Everyone has heard the saying 'you need to diversify'. You hear about it for your portfolio as a whole - diversify in stocks and bonds. There are even some handy simple calculations to figure out how to do it (subtract you age from 100, and that is how much you should invest in stocks). You also hear about diversifying your stocks. Own different sectors, or have an index fund that owns the entire market. What you don't always hear about is diversifying bonds.
However, if you're thinking about adding bonds to your portfolio, you should also be diversifying your bonds. There are many different types of bonds, and they each act differently and have different risks.
If you don't diversify your bonds through a "total bond market fund", you should look at holding different types of bonds in your portfolio.
Let's break it down.
The Different Types of Bonds
There are many different categories or types of bonds, just like there are various sectors for stocks. Here are the main types of bonds:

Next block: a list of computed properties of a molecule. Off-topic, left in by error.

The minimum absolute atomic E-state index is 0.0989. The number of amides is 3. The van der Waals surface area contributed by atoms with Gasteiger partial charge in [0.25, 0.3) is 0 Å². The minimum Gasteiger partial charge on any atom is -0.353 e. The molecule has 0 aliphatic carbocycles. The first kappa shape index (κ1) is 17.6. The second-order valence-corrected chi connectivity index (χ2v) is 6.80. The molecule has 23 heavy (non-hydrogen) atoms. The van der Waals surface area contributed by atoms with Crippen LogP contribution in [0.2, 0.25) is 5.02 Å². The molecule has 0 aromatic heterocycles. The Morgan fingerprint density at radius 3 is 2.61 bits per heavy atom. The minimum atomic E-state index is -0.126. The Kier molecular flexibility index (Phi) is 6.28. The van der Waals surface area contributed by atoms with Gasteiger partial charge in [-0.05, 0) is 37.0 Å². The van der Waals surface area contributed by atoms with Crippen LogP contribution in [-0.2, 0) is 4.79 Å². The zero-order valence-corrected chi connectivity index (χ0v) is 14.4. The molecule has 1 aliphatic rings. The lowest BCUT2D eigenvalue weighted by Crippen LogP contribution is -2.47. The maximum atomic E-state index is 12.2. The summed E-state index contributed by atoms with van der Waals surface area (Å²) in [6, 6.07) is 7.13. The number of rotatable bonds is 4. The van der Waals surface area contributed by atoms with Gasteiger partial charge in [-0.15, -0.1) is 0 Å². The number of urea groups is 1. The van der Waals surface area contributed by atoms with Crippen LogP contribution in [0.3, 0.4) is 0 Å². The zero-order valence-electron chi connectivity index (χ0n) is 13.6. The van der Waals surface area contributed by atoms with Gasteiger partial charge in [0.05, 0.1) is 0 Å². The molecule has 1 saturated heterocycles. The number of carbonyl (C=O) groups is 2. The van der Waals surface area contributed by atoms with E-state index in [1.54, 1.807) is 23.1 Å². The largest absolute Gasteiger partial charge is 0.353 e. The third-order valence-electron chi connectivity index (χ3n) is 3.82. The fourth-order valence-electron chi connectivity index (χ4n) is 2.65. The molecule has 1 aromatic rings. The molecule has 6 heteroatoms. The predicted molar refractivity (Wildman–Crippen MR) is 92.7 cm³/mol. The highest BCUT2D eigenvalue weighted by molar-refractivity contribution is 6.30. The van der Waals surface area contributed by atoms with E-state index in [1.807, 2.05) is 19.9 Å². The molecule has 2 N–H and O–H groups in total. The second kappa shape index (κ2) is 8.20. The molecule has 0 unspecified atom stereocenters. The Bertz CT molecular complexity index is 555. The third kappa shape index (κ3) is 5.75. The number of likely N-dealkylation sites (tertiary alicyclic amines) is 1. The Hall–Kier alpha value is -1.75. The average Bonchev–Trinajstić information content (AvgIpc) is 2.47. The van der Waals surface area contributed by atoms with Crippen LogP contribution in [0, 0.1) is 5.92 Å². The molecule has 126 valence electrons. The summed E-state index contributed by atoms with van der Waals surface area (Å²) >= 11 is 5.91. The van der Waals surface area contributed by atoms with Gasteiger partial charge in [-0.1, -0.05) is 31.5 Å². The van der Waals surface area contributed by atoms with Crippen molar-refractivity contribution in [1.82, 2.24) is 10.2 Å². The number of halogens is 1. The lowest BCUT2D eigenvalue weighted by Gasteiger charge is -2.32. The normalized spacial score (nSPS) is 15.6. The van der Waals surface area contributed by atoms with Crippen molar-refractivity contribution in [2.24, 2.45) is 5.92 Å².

- US Treasury Bonds (Debt issued directly by the US Government)
- Short Term: T-Bills (Not technically a bond, but pretty much the same thing) - Maturing in less than 1 year
- Medium Term: Treasury Notes - Maturing in 1-10 years
- Long Term: Treasury Bonds - Maturing in 10+ years
- Inflation Protected
- Municipal Bonds (Debt issued by local and state governments, including their agencies)
- General Obligation Bonds - Supported by the municipalities power to tax
- Revenue Obligation Bonds - Supported by the specific project's revenue (like a toll road)
- Agency Bonds (Debt Issued by a US Government Agency)
- Fannie Mae (Federal National Mortgage Association)
- Ginnie Mae (Government National Mortgage Association)
- Freddie Mac (Federal Home Loan Mortgage Corporation)
- Corporate Bonds (Bonds Issued by a Corporation)
- Foreign Bonds (Bonds Issued by a Foreign Country)
- Bank Loans (More commonly known as a floating rate fund)
Remember What a Bond Is
When investing in bonds, it is important to remember what a bond is. You are loaning money to the entity you are buying the bond from. For a US Treasury Bond, you are loaning money to the United States Government. For a corporate bond, you are loaning money to that company.
The Risks Involved in Investing in Bonds
As with any investment, there are risks involved that should be considered. Many people consider US Treasury Bonds to be "risk-free", but even investing in them can pose a risk to your portfolio. Here are some common bond investing risks: